Worldwide, the number of adults living with diabetes more than doubled between 1980 and 2008, with increasing prevalence in both men and women. While population growth and aging contribute to this trend, there is also an important epidemiological component, since average fasting blood glucose levels have risen as well.(4) In children, there has been a well-documented worldwide increase in type 1 diabetes incidence over recent decades, with an especially alarming increase in incidence that reaches 5.4% per year in European children under age 5.(5, 6) Even gestational diabetes may be becoming more common as well.(7)

Can diet and exercise fully explain these increases? No environmental factor has been able to explain the increase in type 1 diabetes incidence, while changes in diet and exercise are unlikely to explain the worldwide trend in type 2 diabetes. There may be lesser-known factors that are playing a role in diabetes development.

Environmental exposures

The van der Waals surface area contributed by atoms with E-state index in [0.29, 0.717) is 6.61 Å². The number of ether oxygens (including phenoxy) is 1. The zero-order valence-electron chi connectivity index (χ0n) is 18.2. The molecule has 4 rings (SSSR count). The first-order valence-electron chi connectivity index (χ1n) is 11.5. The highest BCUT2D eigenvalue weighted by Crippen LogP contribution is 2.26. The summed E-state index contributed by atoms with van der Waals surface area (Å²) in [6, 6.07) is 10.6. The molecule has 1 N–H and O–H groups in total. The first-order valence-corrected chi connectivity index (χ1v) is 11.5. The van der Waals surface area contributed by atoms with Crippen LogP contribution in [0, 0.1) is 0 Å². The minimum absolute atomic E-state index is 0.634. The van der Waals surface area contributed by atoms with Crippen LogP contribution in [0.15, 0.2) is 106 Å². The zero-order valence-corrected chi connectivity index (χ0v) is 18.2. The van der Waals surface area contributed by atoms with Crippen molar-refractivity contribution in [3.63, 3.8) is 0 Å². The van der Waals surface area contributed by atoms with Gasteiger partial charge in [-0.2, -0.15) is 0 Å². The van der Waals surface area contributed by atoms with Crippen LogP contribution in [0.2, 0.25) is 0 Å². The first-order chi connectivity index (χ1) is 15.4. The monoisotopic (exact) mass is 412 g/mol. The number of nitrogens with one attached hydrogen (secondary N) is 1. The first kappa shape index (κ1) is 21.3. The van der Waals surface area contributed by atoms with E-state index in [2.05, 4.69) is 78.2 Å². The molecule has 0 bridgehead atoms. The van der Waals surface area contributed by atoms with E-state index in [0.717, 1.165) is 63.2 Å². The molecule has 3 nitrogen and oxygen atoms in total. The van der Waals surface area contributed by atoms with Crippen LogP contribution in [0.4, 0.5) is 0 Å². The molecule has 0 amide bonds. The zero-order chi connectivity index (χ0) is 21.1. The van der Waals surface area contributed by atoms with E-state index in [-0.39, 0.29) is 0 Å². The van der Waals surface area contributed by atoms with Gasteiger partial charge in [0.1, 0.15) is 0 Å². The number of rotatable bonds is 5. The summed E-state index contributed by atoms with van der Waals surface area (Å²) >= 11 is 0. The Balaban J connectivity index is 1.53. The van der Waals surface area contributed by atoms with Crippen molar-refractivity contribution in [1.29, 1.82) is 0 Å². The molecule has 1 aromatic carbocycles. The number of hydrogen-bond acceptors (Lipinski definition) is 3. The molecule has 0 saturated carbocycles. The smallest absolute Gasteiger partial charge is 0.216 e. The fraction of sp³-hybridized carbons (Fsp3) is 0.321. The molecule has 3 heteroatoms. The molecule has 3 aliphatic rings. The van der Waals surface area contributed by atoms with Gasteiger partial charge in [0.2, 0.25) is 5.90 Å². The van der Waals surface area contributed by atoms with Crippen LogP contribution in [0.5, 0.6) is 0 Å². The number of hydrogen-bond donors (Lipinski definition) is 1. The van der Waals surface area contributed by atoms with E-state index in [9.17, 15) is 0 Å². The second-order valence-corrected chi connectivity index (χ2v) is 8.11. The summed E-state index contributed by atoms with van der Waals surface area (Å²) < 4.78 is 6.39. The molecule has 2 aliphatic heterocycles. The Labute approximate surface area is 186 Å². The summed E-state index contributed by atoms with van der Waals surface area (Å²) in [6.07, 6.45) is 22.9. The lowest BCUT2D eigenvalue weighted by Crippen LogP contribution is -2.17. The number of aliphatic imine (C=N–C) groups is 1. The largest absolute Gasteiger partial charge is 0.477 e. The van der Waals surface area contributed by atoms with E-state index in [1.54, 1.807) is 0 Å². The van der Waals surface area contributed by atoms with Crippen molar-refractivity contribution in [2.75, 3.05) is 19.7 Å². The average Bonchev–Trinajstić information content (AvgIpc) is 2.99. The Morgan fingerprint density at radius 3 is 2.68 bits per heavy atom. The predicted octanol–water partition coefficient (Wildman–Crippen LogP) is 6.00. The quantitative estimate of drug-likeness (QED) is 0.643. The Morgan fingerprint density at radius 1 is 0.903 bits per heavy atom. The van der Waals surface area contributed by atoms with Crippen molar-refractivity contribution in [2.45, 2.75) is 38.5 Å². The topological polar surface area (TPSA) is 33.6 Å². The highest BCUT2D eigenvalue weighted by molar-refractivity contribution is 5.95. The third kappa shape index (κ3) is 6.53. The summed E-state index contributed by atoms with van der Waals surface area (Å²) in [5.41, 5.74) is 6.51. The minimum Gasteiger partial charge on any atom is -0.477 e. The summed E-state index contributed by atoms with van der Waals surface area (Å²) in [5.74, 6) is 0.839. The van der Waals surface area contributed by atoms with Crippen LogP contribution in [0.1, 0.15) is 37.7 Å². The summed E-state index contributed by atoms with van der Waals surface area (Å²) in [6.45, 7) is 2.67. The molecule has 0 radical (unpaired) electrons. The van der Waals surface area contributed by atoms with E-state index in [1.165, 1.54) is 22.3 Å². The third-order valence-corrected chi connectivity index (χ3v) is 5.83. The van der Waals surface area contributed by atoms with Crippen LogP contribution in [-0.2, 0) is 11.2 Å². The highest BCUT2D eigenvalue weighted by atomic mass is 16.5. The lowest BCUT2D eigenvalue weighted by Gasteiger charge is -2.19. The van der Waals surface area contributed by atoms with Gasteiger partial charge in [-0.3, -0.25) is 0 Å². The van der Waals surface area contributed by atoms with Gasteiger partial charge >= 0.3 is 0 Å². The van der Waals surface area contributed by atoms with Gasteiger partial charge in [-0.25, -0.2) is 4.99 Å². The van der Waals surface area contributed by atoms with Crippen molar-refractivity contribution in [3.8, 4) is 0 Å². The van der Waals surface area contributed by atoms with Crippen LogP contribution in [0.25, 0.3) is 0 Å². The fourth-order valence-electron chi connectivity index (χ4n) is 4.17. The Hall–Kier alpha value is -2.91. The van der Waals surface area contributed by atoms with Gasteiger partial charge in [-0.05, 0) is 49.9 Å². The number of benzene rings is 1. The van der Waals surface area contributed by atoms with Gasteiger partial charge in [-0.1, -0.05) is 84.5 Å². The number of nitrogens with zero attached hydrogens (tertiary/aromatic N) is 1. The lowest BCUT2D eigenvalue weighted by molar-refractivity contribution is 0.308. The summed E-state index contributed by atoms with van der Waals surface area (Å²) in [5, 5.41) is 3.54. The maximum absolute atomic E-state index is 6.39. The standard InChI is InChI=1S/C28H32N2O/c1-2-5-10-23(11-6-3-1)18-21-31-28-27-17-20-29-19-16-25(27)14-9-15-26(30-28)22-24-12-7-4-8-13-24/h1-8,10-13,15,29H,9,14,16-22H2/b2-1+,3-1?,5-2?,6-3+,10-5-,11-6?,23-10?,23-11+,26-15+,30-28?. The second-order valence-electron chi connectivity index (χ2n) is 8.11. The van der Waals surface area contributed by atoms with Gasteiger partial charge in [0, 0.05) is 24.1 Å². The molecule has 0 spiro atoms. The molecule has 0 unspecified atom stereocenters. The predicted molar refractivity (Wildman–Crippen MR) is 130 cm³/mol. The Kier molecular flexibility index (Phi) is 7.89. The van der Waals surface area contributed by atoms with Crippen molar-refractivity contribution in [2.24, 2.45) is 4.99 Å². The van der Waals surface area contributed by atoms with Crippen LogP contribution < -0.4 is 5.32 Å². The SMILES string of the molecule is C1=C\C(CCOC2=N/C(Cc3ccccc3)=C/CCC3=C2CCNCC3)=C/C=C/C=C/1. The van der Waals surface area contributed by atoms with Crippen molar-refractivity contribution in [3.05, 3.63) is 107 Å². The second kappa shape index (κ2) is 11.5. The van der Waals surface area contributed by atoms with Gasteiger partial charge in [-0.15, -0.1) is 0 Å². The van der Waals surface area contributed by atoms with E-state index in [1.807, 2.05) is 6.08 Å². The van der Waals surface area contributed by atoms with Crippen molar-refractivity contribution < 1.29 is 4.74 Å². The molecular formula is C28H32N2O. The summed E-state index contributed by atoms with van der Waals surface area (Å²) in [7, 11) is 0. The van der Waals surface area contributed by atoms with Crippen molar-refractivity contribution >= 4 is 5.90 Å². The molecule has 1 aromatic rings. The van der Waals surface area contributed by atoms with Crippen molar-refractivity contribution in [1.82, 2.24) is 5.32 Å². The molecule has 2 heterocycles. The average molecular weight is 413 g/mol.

In 2006, Dr. Duk-Hee Lee and colleagues published a groundbreaking study, “A strong dose-response relation between serum concentrations of persistent organic pollutants and diabetes: results from the National Health and Examination Survey 1999-2002.”(8) In it, the authors found that body burden levels of persistent organic pollutants (POPs) were very strongly associated with diabetes. (POPS are a class of pollutants that are organic (carbon-based) and long-lasting in the environment. They include industrial chemicals like PCBs, pesticides like DDT, and by-products of industry like dioxin.) Surprisingly, in people with low levels of POPs, obesity did not increase the risk of diabetes. In other words, exposure to POPs could explain diabetes even better than obesity did.

These surprising findings triggered a flurry of research into type 2 diabetes and environmental chemicalsSubsequent longitudinal studies, animal studies, and cross-sectional studies confirmed associations between various chemicals and type 2 diabetes, insulin resistance, obesity, and metabolic syndrome. In fact, exposure to environmental chemicals may help to explain why many overweight or obese people never develop diabetes, and why some thin people do develop type 2 diabetes.